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Life history traits determine the differential vulnerability of native and invasive apple snails (Pomacea spp.) to a shared juvenile-stage predator

Life history traits determine the differential vulnerability of native and invasive apple snails... The vulnerability of gastropods to their predators varies with life history traits such as morphology, body size, behavior, and growth rates as well as predator size. A recent study suggested that the invasive apple snail, Pomacea maculata, was considerably more vulnerable to crayfish predators than the native Florida apple snail, P. paludosa. The difference was hypothesized to be caused by the relatively small hatchling size of P. maculata. To test this hypothesis, we conducted a series of feeding assays designed to quantify maximum feeding rates and selective foraging of crayfish on apple snails. The rate at which crayfish killed individual P. maculata (i.e., kill rates) decreased with snail size, and kill rates on both species increased with crayfish size. Kill rates on juvenile P. maculata were higher than kill rates on size-matched hatchling P. paludosa, and crayfish fed selectively on P. maculata when offered mixed groups of size-matched snails. Further analyses revealed that hatchling P. paludosa possess shells 1.8× heavier than size-matched P. maculata suggesting differences in vulnerability to crayfish were consistent with interspecific differences in shell defenses. Differences in hatchling size and defensive traits in combination make crayfish kill rates on hatchling P. maculata approximately 15.4× faster than on hatchling P. paludosa, but the relative contribution of hatchling size to differences in apple snail vulnerability was >3× greater than the contribution of defensive traits. http://www.deepdyve.com/assets/images/DeepDyve-Logo-lg.png Aquatic Ecology Springer Journals

Life history traits determine the differential vulnerability of native and invasive apple snails (Pomacea spp.) to a shared juvenile-stage predator

Aquatic Ecology , Volume 51 (3) – Apr 11, 2017

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Publisher
Springer Journals
Copyright
Copyright © 2017 by Springer Science+Business Media Dordrecht
Subject
Life Sciences; Freshwater & Marine Ecology; Ecosystems
ISSN
1386-2588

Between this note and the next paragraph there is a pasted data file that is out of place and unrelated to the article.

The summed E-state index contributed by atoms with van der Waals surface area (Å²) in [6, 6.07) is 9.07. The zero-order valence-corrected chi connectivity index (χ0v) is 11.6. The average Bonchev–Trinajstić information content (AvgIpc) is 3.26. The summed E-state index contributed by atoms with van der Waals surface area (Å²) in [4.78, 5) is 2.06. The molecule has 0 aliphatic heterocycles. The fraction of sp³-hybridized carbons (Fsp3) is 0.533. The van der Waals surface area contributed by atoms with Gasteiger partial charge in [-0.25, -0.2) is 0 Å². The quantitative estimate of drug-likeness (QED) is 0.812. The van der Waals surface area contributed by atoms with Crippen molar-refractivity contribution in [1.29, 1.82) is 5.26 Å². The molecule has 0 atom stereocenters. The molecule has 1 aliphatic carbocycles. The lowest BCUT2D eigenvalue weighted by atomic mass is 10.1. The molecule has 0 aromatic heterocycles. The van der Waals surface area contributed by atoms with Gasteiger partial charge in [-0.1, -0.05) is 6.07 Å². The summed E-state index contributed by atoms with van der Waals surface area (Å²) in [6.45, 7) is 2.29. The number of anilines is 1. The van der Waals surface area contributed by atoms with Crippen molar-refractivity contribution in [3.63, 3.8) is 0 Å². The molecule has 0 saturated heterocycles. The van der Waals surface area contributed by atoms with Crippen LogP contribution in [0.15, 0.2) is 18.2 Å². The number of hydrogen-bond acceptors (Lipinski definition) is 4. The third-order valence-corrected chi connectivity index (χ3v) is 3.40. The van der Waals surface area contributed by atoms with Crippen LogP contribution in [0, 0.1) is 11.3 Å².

eISSN
1573-5125
DOI
10.1007/s10452-017-9620-9
Publisher site
See Article on Publisher Site

Abstract

The vulnerability of gastropods to their predators varies with life history traits such as morphology, body size, behavior, and growth rates as well as predator size. A recent study suggested that the invasive apple snail, Pomacea maculata, was considerably more vulnerable to crayfish predators than the native Florida apple snail, P. paludosa. The difference was hypothesized to be caused by the relatively small hatchling size of P. maculata. To test this hypothesis, we conducted a series of feeding assays designed to quantify maximum feeding rates and selective foraging of crayfish on apple snails. The rate at which crayfish killed individual P. maculata (i.e., kill rates) decreased with snail size, and kill rates on both species increased with crayfish size. Kill rates on juvenile P. maculata were higher than kill rates on size-matched hatchling P. paludosa, and crayfish fed selectively on P. maculata when offered mixed groups of size-matched snails. Further analyses revealed that hatchling P. paludosa possess shells 1.8× heavier than size-matched P. maculata suggesting differences in vulnerability to crayfish were consistent with interspecific differences in shell defenses. Differences in hatchling size and defensive traits in combination make crayfish kill rates on hatchling P. maculata approximately 15.4× faster than on hatchling P. paludosa, but the relative contribution of hatchling size to differences in apple snail vulnerability was >3× greater than the contribution of defensive traits.

Journal

Aquatic EcologySpringer Journals

Published: Apr 11, 2017

References